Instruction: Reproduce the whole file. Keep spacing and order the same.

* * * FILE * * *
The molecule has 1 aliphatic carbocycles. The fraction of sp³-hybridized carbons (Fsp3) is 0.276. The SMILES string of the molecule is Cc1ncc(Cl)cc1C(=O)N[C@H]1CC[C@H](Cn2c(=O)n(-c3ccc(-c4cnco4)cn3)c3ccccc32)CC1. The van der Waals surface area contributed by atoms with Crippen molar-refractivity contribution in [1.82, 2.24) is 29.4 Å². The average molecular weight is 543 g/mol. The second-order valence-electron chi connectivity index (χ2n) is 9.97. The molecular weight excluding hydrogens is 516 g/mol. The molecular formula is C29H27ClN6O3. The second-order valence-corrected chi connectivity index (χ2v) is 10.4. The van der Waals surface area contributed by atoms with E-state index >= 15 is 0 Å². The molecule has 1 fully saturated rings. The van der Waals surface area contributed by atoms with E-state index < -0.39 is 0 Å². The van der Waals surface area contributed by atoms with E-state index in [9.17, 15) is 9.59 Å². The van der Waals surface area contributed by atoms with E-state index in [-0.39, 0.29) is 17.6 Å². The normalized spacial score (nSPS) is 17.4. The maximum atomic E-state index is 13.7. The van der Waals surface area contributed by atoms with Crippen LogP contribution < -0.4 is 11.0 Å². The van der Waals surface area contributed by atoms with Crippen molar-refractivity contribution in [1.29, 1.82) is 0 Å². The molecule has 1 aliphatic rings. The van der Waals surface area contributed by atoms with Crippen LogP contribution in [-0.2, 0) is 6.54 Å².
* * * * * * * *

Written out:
The molecule has 1 aliphatic carbocycles. The fraction of sp³-hybridized carbons (Fsp3) is 0.276. The SMILES string of the molecule is Cc1ncc(Cl)cc1C(=O)N[C@H]1CC[C@H](Cn2c(=O)n(-c3ccc(-c4cnco4)cn3)c3ccccc32)CC1. The van der Waals surface area contributed by atoms with Crippen molar-refractivity contribution in [1.82, 2.24) is 29.4 Å². The average molecular weight is 543 g/mol. The second-order valence-electron chi connectivity index (χ2n) is 9.97. The molecular weight excluding hydrogens is 516 g/mol. The molecular formula is C29H27ClN6O3. The second-order valence-corrected chi connectivity index (χ2v) is 10.4. The van der Waals surface area contributed by atoms with E-state index >= 15 is 0 Å². The molecule has 1 fully saturated rings. The van der Waals surface area contributed by atoms with E-state index < -0.39 is 0 Å². The van der Waals surface area contributed by atoms with E-state index in [9.17, 15) is 9.59 Å². The van der Waals surface area contributed by atoms with E-state index in [-0.39, 0.29) is 17.6 Å². The normalized spacial score (nSPS) is 17.4. The maximum atomic E-state index is 13.7. The van der Waals surface area contributed by atoms with Crippen LogP contribution < -0.4 is 11.0 Å². The van der Waals surface area contributed by atoms with Crippen molar-refractivity contribution in [1.29, 1.82) is 0 Å². The molecule has 1 aliphatic rings. The van der Waals surface area contributed by atoms with Crippen LogP contribution in [-0.2, 0) is 6.54 Å².